Romain Gary was a Jewish-French novelist, film director, World War II aviator and diplomat. He also wrote under the pen name Émile Ajar. He’s the only author who won the Prix Goncourt twice. Once as Romain Gary for The Roots of Heaven (Les racines du ciel) and the second time as Emile Ajar for Life Before Us aka Madame Rosa (La Vie Devant Soi).
Romain Gary would have been 100 years old on May 8. That’s why Emma has organized a Romain Gary Month on her blog Book Around the Corner. She’d announced it a while back and I knew I wanted to participate, only I wasn’t sure whether I would have enough time. The books that really interested me were a bit too long. So I did something you should not do when it comes to reading – I settled for a compromise. In this case it meant reading a collection of short stories, knowing well that they would never equal his novels.
It was still an interesting experience as the stories and fragments have been written between 1935 and 1970. Mostly they were written in French but two longer pieces were originally written in English. Gary wrote in both languages and also translated his own work. Or, as Emma wrote in one of her posts, he rewrote them in the other language. The collection shows not only the development of an author but also his wide range. Unfortunately most of the stories and fragments collected here are less than stellar. Notably the two early stories, written at the age of 20, whiff of epigonism. Both L’Orage (1935) and Une petite femme ( 935) are set in the tropics and I found them to be examples of exoticism. I don’t think that Gary had been in any of the places described at that time. It seems both stories are influenced by Malraux. I was also reminded of Conrad. While I found that exoticism dubious, I liked the way they were told. At this early age, Gary was already well aware how to tell a story. And while both endings are predictable, there’s still very good pacing and build-up.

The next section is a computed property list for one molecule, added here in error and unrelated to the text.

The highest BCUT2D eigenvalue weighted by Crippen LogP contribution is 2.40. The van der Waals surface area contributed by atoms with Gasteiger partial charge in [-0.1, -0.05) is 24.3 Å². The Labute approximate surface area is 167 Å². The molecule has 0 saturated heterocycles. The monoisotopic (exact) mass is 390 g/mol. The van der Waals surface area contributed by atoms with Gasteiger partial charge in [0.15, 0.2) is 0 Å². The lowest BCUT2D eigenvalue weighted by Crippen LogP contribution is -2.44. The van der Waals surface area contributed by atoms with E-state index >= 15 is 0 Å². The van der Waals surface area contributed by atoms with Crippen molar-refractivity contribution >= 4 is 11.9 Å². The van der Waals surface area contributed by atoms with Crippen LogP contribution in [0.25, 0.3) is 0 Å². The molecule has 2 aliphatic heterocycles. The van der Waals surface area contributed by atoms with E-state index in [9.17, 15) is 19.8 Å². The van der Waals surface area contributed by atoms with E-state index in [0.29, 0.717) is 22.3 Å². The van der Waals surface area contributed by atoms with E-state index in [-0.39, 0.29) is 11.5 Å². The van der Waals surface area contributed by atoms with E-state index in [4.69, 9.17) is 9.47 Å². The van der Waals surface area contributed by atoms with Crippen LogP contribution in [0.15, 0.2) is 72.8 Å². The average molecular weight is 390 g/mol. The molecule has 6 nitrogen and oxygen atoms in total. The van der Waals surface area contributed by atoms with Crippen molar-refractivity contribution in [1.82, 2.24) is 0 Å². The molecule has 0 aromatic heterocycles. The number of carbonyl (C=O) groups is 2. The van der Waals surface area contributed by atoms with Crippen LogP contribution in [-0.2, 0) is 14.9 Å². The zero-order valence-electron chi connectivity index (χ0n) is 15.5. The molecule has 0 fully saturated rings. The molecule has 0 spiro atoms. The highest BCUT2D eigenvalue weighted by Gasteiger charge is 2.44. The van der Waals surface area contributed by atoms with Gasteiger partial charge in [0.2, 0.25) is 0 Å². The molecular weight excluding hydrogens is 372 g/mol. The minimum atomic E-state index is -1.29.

The other stories written in French are far more original and poignant. Two of them are quite chilling. Géographie humaine (1943) and Sergent Gnama (1946) are inspired by Gary’s own experience as a pilot during WWII and his experience of colonial France. The first – Human Geography – tells the story of a few men reminiscing. Each place they mention equals someone being shot down, wounded or killed. Sergeant Gnama tells the story of an African boy who sings a French song although he can’t speak French. It’s seems he’s learned it from a man called Sergeant Gnama – a ghost in other words.
The Jaded (1970) and The Greek (1970) were the two pieces originally written in English. While The Greek is a fragment and a bit hard to get into, The Jaded is a great, pessimistic and sarcastic story. A man spends his final hours in a place eating burgers. Later he will be shot. He knows this because he’s ordered his own assassination. He thinks he has lost his interest in life but during these hours it seems to be reawakened. If you want to know whether or not he’ll die in the end, you’ll have to read the story.
While this collection wasn’t all that great, I’d like to recommend Gary because he’s a great novelist and for those who love biography, it’s worth reading about this chameleon of a man. David Bellos has written a Gary biography Gary: A Tall Man that looks interesting. Here’s the blurb
Airman, war hero, immigrant, law student, diplomat, novelist and celebrity spouse, Romain Gary had several lives thrust upon him by the history of the twentieth century, but he also aspired to lead many more. He wrote more than two dozen books and a score of short stories under several different names in two languages, English and French, neither of which was his mother tongue. Gary had a gift for narrative that endeared him to ordinary readers, but won him little respect among critics far more intellectual than he could ever be. His varied and entertaining writing career tells a different story about the making of modern literary culture from the one we are accustomed to hearing. Born Roman Kacew in Vilna (now Lithuania) in 1914 and raised by only his mother after his father left them, Gary rose to become French Consul General in Los Angeles and the only man ever to win the Goncourt Prize twice.
This biography follows the many threads that lead from Gary’s wartime adventures and early literary career to his years in Hollywood and his marriage to the actress Jean Seberg. It illuminates his works in all their incarnations, and culminates in the tale of his most brilliant deception: the fabrication of a complex identity for his most successful nom de plume, Émile Ajar.
In his new portrait of Gary, David Bellos brings biographical research together with literary and cultural analysis to make sense of the many lives of Romain Gary – a hero fit for our times, as well as his own.
If you’d like some more recommendations – Emma has posted many suggestions on her blog.